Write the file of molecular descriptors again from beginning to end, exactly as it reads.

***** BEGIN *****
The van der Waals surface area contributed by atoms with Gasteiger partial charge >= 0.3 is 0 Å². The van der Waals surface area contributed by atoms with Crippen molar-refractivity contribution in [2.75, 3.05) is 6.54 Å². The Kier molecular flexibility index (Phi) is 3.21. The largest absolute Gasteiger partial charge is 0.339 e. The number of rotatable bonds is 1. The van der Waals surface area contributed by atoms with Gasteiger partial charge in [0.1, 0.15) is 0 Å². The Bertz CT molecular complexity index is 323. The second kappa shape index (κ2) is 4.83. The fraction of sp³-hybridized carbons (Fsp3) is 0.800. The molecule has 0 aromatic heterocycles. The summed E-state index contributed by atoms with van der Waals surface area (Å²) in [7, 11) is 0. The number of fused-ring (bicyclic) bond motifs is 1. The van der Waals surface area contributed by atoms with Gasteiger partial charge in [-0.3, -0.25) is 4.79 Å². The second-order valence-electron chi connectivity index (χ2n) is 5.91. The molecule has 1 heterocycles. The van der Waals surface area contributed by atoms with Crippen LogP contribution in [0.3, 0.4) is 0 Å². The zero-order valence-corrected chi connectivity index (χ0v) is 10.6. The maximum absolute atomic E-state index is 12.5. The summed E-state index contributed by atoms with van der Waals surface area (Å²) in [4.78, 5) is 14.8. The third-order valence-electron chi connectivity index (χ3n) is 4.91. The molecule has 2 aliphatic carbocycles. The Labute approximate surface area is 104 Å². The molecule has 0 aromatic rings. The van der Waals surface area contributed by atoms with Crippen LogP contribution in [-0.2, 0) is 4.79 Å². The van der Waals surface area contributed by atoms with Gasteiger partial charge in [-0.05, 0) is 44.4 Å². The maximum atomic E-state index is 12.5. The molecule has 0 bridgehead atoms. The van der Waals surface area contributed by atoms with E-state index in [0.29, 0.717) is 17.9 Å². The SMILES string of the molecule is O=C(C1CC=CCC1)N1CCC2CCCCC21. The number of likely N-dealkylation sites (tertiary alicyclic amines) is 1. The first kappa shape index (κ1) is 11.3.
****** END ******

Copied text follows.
The van der Waals surface area contributed by atoms with Gasteiger partial charge >= 0.3 is 0 Å². The van der Waals surface area contributed by atoms with Crippen molar-refractivity contribution in [2.75, 3.05) is 6.54 Å². The Kier molecular flexibility index (Phi) is 3.21. The largest absolute Gasteiger partial charge is 0.339 e. The number of rotatable bonds is 1. The van der Waals surface area contributed by atoms with Gasteiger partial charge in [0.1, 0.15) is 0 Å². The Bertz CT molecular complexity index is 323. The second kappa shape index (κ2) is 4.83. The fraction of sp³-hybridized carbons (Fsp3) is 0.800. The molecule has 0 aromatic heterocycles. The summed E-state index contributed by atoms with van der Waals surface area (Å²) in [7, 11) is 0. The number of fused-ring (bicyclic) bond motifs is 1. The van der Waals surface area contributed by atoms with Gasteiger partial charge in [-0.3, -0.25) is 4.79 Å². The second-order valence-electron chi connectivity index (χ2n) is 5.91. The molecule has 1 heterocycles. The van der Waals surface area contributed by atoms with Crippen LogP contribution in [0.3, 0.4) is 0 Å². The zero-order valence-corrected chi connectivity index (χ0v) is 10.6. The maximum absolute atomic E-state index is 12.5. The summed E-state index contributed by atoms with van der Waals surface area (Å²) in [4.78, 5) is 14.8. The third-order valence-electron chi connectivity index (χ3n) is 4.91. The molecule has 2 aliphatic carbocycles. The Labute approximate surface area is 104 Å². The molecule has 0 aromatic rings. The van der Waals surface area contributed by atoms with Crippen LogP contribution in [-0.2, 0) is 4.79 Å². The van der Waals surface area contributed by atoms with Gasteiger partial charge in [-0.05, 0) is 44.4 Å². The maximum atomic E-state index is 12.5. The molecule has 0 bridgehead atoms. The van der Waals surface area contributed by atoms with E-state index in [0.29, 0.717) is 17.9 Å². The SMILES string of the molecule is O=C(C1CC=CCC1)N1CCC2CCCCC21. The number of likely N-dealkylation sites (tertiary alicyclic amines) is 1. The first kappa shape index (κ1) is 11.3.